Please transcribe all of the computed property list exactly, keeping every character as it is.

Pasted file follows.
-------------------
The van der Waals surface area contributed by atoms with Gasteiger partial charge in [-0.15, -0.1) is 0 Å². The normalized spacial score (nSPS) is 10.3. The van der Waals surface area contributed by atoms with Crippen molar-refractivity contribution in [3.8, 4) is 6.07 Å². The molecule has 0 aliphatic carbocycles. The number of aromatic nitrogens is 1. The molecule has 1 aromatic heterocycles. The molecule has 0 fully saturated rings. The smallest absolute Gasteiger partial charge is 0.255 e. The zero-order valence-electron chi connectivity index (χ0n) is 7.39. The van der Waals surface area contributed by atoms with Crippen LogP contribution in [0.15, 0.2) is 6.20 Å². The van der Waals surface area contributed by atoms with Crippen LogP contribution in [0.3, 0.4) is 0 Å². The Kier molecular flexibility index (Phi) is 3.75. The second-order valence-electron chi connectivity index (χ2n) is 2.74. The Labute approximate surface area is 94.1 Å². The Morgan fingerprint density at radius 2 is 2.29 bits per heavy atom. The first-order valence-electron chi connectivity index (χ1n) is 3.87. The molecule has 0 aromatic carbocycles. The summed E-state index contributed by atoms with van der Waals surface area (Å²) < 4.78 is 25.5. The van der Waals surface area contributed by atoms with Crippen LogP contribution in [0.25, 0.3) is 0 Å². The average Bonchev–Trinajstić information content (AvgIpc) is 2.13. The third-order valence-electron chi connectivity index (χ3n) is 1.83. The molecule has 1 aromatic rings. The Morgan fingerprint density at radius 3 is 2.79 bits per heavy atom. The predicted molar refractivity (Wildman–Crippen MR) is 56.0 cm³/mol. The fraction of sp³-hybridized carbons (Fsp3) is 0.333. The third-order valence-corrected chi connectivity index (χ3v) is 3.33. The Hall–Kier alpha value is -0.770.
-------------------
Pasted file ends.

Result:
The van der Waals surface area contributed by atoms with Gasteiger partial charge in [-0.15, -0.1) is 0 Å². The normalized spacial score (nSPS) is 10.3. The van der Waals surface area contributed by atoms with Crippen molar-refractivity contribution in [3.8, 4) is 6.07 Å². The molecule has 0 aliphatic carbocycles. The number of aromatic nitrogens is 1. The molecule has 1 aromatic heterocycles. The molecule has 0 fully saturated rings. The smallest absolute Gasteiger partial charge is 0.255 e. The zero-order valence-electron chi connectivity index (χ0n) is 7.39. The van der Waals surface area contributed by atoms with Crippen LogP contribution in [0.15, 0.2) is 6.20 Å². The van der Waals surface area contributed by atoms with Crippen LogP contribution in [0.3, 0.4) is 0 Å². The Kier molecular flexibility index (Phi) is 3.75. The second-order valence-electron chi connectivity index (χ2n) is 2.74. The Labute approximate surface area is 94.1 Å². The Morgan fingerprint density at radius 2 is 2.29 bits per heavy atom. The first-order valence-electron chi connectivity index (χ1n) is 3.87. The molecule has 0 aromatic carbocycles. The summed E-state index contributed by atoms with van der Waals surface area (Å²) < 4.78 is 25.5. The van der Waals surface area contributed by atoms with Crippen LogP contribution in [0.25, 0.3) is 0 Å². The average Bonchev–Trinajstić information content (AvgIpc) is 2.13. The third-order valence-electron chi connectivity index (χ3n) is 1.83. The molecule has 1 aromatic rings. The Morgan fingerprint density at radius 3 is 2.79 bits per heavy atom. The predicted molar refractivity (Wildman–Crippen MR) is 56.0 cm³/mol. The fraction of sp³-hybridized carbons (Fsp3) is 0.333. The third-order valence-corrected chi connectivity index (χ3v) is 3.33. The Hall–Kier alpha value is -0.770.